Prosecutors had called the crime a robbery gone bad. The teens fired nearly a dozen shots.

While in prison, Stewart earned his GED in 2009 and racked up 1,400 hours of educational programs including behavior modification, anger management and African studies. He also studied yoga. He has taken college courses at Georgetown University, where he met Marc Howard, the founding director of Georgetown’s prison education program. Howard is working with Kardashian-West on her documentary and introduced her to Stewart.

Stewart, Howard said, “is the perfect representation that people are greater than the worst things they’ve done and that people transform over time.”

But federal prosecutors — as they have done with the majority of the other applicants — opposed immediate release for Stewart. They stressed that, unlike some others who applied for resentencing, Stewart had more than one case. He had been convicted in two assault with deadly weapon cases before the murder.

Also, Stewart was cited for 32 violations while in prison, including a 2016 possession of a weapon and drugs in his cell.

Prosecutors also noted that Stewart twice appealed, arguing that he was innocent of the homicide charge. He even filed an affidavit that said he and another childhood friend were in New York when Rosebure was killed.

At a D.C. Superior Court hearing last month, Assistant U.S. Attorney Timothy Cahill said those infractions proved Stewart was not ready to be set free. Cahill said he would not oppose having Stewart released in eight to 10 years.

“The government believes he needs more time to prove that he will have no more violations and no longer turns to drugs and violence,” he said.

Henthorne said Stewart’s fictitious innocence claims happened before she took his case.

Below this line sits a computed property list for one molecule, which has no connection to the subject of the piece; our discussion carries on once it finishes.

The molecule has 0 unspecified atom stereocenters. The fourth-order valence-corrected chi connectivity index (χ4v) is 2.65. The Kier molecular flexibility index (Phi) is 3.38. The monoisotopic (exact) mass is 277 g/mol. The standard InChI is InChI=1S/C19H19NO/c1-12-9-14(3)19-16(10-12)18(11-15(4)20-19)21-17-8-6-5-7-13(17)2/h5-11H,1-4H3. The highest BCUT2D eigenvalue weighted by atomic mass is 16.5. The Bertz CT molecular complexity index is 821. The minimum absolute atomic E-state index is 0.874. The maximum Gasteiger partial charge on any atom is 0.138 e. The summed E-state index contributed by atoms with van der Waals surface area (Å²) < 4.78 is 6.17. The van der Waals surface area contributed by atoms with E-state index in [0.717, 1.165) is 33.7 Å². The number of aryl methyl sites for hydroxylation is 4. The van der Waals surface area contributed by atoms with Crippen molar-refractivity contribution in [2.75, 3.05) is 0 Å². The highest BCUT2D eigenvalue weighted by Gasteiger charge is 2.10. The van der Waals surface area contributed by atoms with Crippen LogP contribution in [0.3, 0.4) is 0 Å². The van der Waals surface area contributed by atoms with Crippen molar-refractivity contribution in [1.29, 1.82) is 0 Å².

“I wish he had not done it, and he wishes he had not done it,” the attorney said. “He was desperate with a life sentence.”

Henthorne argued that Stewart has now accepted his responsibility for the murder and has devoted his time to working with youths to make sure they do not make similar mistakes.

At an August hearing, Stewart stood before Salerno and described his childhood. He spoke of how when he was 6 years old, his mother paid a man $250 to kill Stewart’s father. The murder happened while Stewart and his sister were in their Northwest D.C. home.

Stewart’s mother, Gloria, then 29, told authorities she had been repeatedly abused by her husband. She was convicted of murder and sentenced to 13 years to life in prison. Stewart and his sister went to live with relatives, who he said were physically abusive.

Stewart told the judge he struggled with the loss of his parents, especially his father, Robert, whom he referred to as his “hero.” Robert Stewart earned his doctoral degree in Liberia and then moved to the United States, securing a job at Howard University, where he worked until his death at age 38.

“Losing my mother and my father caused a shift in my life. When I was a teenager, I forgot what my father stood for,” Stewart said.

Stewart then began to cry.

“A lot of people don’t understand trauma and what it is to overcome trauma,” he said. “I’m not perfect. But I’m not a monster.” Stewart’s mother rushed out of the courtroom sobbing.

Stewart also publicly accepted responsibility for the murder.

“I apologize to Mr. Rosebure’s family,” he said. “I apologize to my family. I apologize to everyone. I am guilty.”

In his ruling, Salerno said he was most concerned about the victims’ families in Stewart’s cases, which is why he set another hearing to allow them to speak.

Rosebure’s niece, Marquieta Bagley, could not be reached for comment. But she previously said in court that she did not oppose early release for McCraney, Stewart’s co-defendant, if he was indeed rehabilitated and pledged to work with troubled youths.

Henthorne said Stewart is a changed person with something to offer his community.

“It’s unreasonable to expect someone to be completely perfect while in prison,” she said. “The law is about looking at the person’s trajectory. Is the person the same as who they were when they committed the crime? And are they a danger to community?”